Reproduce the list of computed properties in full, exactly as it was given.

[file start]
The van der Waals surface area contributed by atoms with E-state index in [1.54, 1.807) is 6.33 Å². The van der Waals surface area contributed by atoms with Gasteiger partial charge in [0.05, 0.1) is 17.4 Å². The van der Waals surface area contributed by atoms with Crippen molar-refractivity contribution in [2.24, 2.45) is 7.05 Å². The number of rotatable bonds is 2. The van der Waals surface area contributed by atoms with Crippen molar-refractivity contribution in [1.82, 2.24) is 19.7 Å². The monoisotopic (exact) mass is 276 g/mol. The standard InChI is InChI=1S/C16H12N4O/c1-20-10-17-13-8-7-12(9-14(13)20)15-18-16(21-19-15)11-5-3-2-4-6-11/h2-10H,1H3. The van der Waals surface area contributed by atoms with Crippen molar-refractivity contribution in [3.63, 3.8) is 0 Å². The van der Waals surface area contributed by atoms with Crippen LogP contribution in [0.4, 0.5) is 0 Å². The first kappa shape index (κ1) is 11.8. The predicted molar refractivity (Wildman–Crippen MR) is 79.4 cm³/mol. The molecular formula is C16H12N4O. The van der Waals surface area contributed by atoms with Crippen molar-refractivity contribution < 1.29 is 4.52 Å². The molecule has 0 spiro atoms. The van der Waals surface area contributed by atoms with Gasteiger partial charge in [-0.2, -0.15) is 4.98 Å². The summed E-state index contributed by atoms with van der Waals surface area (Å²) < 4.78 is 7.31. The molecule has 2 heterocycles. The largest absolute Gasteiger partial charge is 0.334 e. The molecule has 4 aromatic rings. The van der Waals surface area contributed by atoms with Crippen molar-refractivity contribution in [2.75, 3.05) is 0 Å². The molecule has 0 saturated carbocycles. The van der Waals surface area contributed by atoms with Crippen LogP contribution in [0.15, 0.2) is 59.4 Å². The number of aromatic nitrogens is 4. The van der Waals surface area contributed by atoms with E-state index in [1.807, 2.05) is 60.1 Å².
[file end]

The van der Waals surface area contributed by atoms with E-state index in [1.54, 1.807) is 6.33 Å². The van der Waals surface area contributed by atoms with Gasteiger partial charge in [0.05, 0.1) is 17.4 Å². The van der Waals surface area contributed by atoms with Crippen molar-refractivity contribution in [2.24, 2.45) is 7.05 Å². The number of rotatable bonds is 2. The van der Waals surface area contributed by atoms with Crippen molar-refractivity contribution in [1.82, 2.24) is 19.7 Å². The monoisotopic (exact) mass is 276 g/mol. The standard InChI is InChI=1S/C16H12N4O/c1-20-10-17-13-8-7-12(9-14(13)20)15-18-16(21-19-15)11-5-3-2-4-6-11/h2-10H,1H3. The van der Waals surface area contributed by atoms with Crippen molar-refractivity contribution in [3.63, 3.8) is 0 Å². The van der Waals surface area contributed by atoms with Crippen LogP contribution in [0.4, 0.5) is 0 Å². The first kappa shape index (κ1) is 11.8. The predicted molar refractivity (Wildman–Crippen MR) is 79.4 cm³/mol. The molecular formula is C16H12N4O. The van der Waals surface area contributed by atoms with Crippen molar-refractivity contribution < 1.29 is 4.52 Å². The molecule has 0 spiro atoms. The van der Waals surface area contributed by atoms with Gasteiger partial charge in [-0.2, -0.15) is 4.98 Å². The summed E-state index contributed by atoms with van der Waals surface area (Å²) < 4.78 is 7.31. The molecule has 2 heterocycles. The largest absolute Gasteiger partial charge is 0.334 e. The molecule has 4 aromatic rings. The van der Waals surface area contributed by atoms with Crippen molar-refractivity contribution in [2.75, 3.05) is 0 Å². The molecule has 0 saturated carbocycles. The van der Waals surface area contributed by atoms with Crippen LogP contribution in [0.15, 0.2) is 59.4 Å². The number of aromatic nitrogens is 4. The van der Waals surface area contributed by atoms with E-state index in [1.807, 2.05) is 60.1 Å².